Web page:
A high school social studies teacher in Illinois got in hot water with his local school board for… teaching students that they have Constitutional rights.
John Dryden, a 20-year veteran teacher at Batavia High School, not far from Chicago, told his class that they could not be forced to answer questions on an in-class survey about emotional and at-risk behavior. The surveys, which reportedly had students’ names printed on the documents to be filled out, included a series of queries on personal topics and about whether they engaged in drug and alcohol use.
Here’s how the school describes the survey:
Batavia High School will use the BIMAS to monitor students’ progress in the areas of social and emotional development. Results of the BIMAS will be analyzed at a building level to assist staff in planning and implementation of social emotional supports to help all students grow to their fullest potential. It is a systematic process of detecting students who are struggling behaviorally and are at-risk for experiencing a range of negative short- and long-term outcomes. If your child is found to be at risk and is not currently receiving social-emotional supports within the school, a member of the building’s Student Services Team will notify a parent to discuss options for support.
Dryden, who has garnered substantial support from students, parents and some Batavia officials, told his students they had a Constitutional right, per the 5th Amendment, not incriminate themselves with answers to the April 18 school survey. For his efforts to teach his students about their rights, Dryden told the Kane County Chronicle that school officials docked him a day’s pay.
A petition to the school’s administrators expressing disdain over the disciplinary actions had garnered more than 8,000 signatures by the writing of this article.
The petition describes Dryden as follows:
John Dryden is a uncharacteristically engaging educator who sees it his duty to make his students aware of their rights as citizens. He encourages critical thinking, problem solving strategies, and educational stewardship from all of his students. His learning objectives go beyond mandated standards and bring student awareness to real-world concerns.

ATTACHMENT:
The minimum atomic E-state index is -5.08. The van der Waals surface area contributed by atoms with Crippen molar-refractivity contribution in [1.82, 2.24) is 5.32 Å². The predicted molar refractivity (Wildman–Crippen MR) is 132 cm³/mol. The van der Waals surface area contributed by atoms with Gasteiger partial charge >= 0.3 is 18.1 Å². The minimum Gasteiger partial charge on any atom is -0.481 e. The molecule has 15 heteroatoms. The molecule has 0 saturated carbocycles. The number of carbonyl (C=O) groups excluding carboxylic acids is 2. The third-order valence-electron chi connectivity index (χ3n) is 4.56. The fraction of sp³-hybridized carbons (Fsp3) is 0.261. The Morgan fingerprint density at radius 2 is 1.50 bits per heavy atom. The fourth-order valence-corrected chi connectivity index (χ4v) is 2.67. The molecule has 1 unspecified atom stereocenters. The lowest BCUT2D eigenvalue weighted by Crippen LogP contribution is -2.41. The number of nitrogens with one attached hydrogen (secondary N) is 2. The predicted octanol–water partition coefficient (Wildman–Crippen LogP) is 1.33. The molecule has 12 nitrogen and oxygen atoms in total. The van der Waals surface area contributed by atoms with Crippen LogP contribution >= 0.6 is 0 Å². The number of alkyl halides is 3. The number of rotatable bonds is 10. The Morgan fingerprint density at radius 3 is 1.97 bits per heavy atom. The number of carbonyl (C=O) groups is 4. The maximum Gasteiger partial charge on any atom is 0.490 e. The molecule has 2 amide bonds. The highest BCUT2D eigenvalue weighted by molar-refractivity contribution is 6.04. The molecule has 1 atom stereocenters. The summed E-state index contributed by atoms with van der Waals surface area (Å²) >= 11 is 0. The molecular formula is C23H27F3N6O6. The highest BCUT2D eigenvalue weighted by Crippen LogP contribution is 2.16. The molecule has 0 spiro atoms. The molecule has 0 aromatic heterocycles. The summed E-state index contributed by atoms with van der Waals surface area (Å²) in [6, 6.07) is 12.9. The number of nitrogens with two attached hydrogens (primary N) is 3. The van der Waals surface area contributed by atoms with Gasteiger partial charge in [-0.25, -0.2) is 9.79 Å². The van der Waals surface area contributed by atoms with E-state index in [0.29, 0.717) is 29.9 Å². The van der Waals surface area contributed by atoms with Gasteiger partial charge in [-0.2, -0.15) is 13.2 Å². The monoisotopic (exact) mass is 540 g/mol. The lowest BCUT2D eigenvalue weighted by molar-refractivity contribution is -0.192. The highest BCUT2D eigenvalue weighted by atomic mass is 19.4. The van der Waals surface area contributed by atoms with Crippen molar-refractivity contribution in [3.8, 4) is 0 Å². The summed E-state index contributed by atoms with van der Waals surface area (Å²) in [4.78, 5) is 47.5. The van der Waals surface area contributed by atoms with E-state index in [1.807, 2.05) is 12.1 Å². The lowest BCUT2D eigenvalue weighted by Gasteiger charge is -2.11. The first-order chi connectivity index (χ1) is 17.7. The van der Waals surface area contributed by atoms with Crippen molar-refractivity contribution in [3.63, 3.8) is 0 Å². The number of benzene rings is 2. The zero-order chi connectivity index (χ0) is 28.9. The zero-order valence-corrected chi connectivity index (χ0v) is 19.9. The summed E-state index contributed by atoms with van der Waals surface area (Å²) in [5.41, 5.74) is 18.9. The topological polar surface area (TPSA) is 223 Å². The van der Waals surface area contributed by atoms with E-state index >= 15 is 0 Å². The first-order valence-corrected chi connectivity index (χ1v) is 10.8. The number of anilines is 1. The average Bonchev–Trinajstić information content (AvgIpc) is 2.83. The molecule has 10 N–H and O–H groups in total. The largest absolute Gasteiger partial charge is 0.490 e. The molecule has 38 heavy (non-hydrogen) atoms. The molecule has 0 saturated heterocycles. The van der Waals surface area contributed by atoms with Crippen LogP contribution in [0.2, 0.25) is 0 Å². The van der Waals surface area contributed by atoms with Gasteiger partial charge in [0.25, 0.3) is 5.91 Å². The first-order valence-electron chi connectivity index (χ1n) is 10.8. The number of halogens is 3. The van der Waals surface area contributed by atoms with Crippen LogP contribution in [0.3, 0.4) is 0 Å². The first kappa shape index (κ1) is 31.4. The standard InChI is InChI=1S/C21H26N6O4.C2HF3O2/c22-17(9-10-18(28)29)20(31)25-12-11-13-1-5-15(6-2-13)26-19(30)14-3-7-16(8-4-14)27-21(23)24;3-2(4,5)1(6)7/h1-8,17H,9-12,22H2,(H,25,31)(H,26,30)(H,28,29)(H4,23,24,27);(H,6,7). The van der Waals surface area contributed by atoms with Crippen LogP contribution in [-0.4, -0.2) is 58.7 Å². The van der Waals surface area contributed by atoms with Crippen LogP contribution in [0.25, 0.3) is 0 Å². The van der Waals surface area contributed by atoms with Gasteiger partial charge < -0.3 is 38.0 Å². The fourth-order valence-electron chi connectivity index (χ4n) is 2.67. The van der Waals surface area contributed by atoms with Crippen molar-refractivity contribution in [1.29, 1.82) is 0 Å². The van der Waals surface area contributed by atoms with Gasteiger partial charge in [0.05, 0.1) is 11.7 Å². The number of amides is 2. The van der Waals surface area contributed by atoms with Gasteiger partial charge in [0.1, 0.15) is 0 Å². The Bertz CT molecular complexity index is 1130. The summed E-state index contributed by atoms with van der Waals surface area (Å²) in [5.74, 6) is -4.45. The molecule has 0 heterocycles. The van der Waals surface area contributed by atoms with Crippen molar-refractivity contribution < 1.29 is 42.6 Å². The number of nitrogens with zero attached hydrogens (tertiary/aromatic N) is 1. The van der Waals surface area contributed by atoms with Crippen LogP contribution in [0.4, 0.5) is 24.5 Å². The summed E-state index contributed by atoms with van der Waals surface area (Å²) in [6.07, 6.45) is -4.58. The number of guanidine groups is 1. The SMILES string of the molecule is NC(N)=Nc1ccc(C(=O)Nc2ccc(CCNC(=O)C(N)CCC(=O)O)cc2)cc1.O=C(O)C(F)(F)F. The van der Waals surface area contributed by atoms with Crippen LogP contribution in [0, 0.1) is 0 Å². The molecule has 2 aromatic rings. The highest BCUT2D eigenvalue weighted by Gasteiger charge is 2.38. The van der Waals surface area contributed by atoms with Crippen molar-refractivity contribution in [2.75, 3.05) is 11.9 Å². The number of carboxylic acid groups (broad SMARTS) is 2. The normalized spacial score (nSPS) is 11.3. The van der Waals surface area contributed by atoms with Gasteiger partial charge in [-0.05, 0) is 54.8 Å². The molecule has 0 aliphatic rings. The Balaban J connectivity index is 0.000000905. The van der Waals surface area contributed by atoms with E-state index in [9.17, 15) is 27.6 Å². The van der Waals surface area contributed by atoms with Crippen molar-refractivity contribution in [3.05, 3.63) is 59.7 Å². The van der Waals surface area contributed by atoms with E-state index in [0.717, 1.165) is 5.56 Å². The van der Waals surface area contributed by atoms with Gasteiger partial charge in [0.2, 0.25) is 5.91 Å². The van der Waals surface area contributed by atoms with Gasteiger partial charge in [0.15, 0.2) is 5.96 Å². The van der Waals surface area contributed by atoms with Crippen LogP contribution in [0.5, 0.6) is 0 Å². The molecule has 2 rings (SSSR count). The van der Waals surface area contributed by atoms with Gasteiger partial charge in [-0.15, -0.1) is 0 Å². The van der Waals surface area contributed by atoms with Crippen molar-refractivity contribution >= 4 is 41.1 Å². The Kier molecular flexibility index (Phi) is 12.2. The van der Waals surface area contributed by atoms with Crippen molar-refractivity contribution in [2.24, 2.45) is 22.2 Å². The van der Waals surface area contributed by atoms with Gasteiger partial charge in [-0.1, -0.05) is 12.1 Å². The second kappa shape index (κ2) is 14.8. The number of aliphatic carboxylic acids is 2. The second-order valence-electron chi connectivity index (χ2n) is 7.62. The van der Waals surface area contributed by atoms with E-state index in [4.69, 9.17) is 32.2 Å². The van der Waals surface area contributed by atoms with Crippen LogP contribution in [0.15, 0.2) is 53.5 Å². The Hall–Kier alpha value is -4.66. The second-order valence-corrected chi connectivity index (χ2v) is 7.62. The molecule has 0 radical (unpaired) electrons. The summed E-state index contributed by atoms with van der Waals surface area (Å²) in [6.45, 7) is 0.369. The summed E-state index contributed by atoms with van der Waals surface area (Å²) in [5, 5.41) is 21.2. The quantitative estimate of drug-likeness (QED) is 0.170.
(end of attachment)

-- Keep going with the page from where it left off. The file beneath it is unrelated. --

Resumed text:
The school had not previously informed students whether participation was mandatory or optional but an email to parents said their children could choose not to take the survey if they notified the district by April 17.
Per Chicago’s Daily Herald:
“Oh. Well. Ummm, somebody needs to remind them they have the ability not to incriminate themselves,” he recalled thinking. It was particularly on his mind because his classes had recently finished reviewing the Bill of Rights. And the school has a police officer stationed there as a liaison, he pointed out. [A school official] said the results weren’t shared with police.
“I made a judgment call. There was no time to ask anyone,” Dryden said. If the survey had been handed out a day or two before, he said, he would have talked to an administrator about his concern.
Instead, he gave the warning to his first-, second- and third-block classes. The test was given to all students during third block.
He suspects it was a teacher who told the administration about what Dryden had done, after the other teacher had trouble getting all the students to take the survey.
Just to be clear, the National Council for the Social Sciences social studies as “the integrated study of the social sciences and humanities to promote civic competence.” One would be forced to conclude that, by giving his students a real-world opportunity to realize the importance of their Constitutional rights, Dryden has proven himself an ideal social studies educator.
Of course, maybe the school’s administrators just wanted to know if they could frame any autistic students for peddling dope, like those fine educators over at Chaparral High School in Temecula, Calif.